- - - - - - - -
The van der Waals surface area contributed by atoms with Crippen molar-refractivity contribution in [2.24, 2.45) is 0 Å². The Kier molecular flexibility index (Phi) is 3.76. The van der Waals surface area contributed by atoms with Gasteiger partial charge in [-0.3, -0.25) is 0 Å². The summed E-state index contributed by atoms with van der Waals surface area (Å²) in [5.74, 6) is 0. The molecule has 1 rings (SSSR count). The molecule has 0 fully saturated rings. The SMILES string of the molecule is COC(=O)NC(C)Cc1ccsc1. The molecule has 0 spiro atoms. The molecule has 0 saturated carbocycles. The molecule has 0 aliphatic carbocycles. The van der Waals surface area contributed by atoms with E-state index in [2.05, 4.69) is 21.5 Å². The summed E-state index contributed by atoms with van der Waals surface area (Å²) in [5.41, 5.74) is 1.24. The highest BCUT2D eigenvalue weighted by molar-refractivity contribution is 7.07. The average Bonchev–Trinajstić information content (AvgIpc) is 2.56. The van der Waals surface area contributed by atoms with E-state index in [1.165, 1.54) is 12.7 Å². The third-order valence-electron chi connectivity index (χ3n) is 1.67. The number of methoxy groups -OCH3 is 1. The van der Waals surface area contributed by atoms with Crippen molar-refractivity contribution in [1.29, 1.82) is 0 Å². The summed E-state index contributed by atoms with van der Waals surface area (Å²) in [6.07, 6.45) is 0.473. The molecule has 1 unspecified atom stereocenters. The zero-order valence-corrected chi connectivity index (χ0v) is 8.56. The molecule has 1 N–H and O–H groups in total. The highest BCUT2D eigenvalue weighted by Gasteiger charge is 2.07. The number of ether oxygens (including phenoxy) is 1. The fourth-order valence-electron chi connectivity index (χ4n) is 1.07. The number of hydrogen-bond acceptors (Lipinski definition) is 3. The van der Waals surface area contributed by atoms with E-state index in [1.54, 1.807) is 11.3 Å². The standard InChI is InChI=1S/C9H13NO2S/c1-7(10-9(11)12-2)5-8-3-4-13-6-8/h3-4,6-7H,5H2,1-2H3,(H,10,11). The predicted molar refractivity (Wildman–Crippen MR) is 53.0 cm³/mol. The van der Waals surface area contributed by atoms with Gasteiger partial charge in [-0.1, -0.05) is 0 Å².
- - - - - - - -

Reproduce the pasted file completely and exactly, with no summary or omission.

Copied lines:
The van der Waals surface area contributed by atoms with Crippen molar-refractivity contribution in [2.24, 2.45) is 0 Å². The Kier molecular flexibility index (Phi) is 3.76. The van der Waals surface area contributed by atoms with Gasteiger partial charge in [-0.3, -0.25) is 0 Å². The summed E-state index contributed by atoms with van der Waals surface area (Å²) in [5.74, 6) is 0. The molecule has 1 rings (SSSR count). The molecule has 0 fully saturated rings. The SMILES string of the molecule is COC(=O)NC(C)Cc1ccsc1. The molecule has 0 spiro atoms. The molecule has 0 saturated carbocycles. The molecule has 0 aliphatic carbocycles. The van der Waals surface area contributed by atoms with E-state index in [2.05, 4.69) is 21.5 Å². The summed E-state index contributed by atoms with van der Waals surface area (Å²) in [5.41, 5.74) is 1.24. The highest BCUT2D eigenvalue weighted by molar-refractivity contribution is 7.07. The average Bonchev–Trinajstić information content (AvgIpc) is 2.56. The van der Waals surface area contributed by atoms with E-state index in [1.165, 1.54) is 12.7 Å². The third-order valence-electron chi connectivity index (χ3n) is 1.67. The number of methoxy groups -OCH3 is 1. The van der Waals surface area contributed by atoms with Crippen molar-refractivity contribution in [1.29, 1.82) is 0 Å². The summed E-state index contributed by atoms with van der Waals surface area (Å²) in [6.07, 6.45) is 0.473. The molecule has 1 unspecified atom stereocenters. The zero-order valence-corrected chi connectivity index (χ0v) is 8.56. The molecule has 1 N–H and O–H groups in total. The highest BCUT2D eigenvalue weighted by Gasteiger charge is 2.07. The number of ether oxygens (including phenoxy) is 1. The fourth-order valence-electron chi connectivity index (χ4n) is 1.07. The number of hydrogen-bond acceptors (Lipinski definition) is 3. The van der Waals surface area contributed by atoms with E-state index in [1.54, 1.807) is 11.3 Å². The standard InChI is InChI=1S/C9H13NO2S/c1-7(10-9(11)12-2)5-8-3-4-13-6-8/h3-4,6-7H,5H2,1-2H3,(H,10,11). The predicted molar refractivity (Wildman–Crippen MR) is 53.0 cm³/mol. The van der Waals surface area contributed by atoms with Gasteiger partial charge in [-0.1, -0.05) is 0 Å².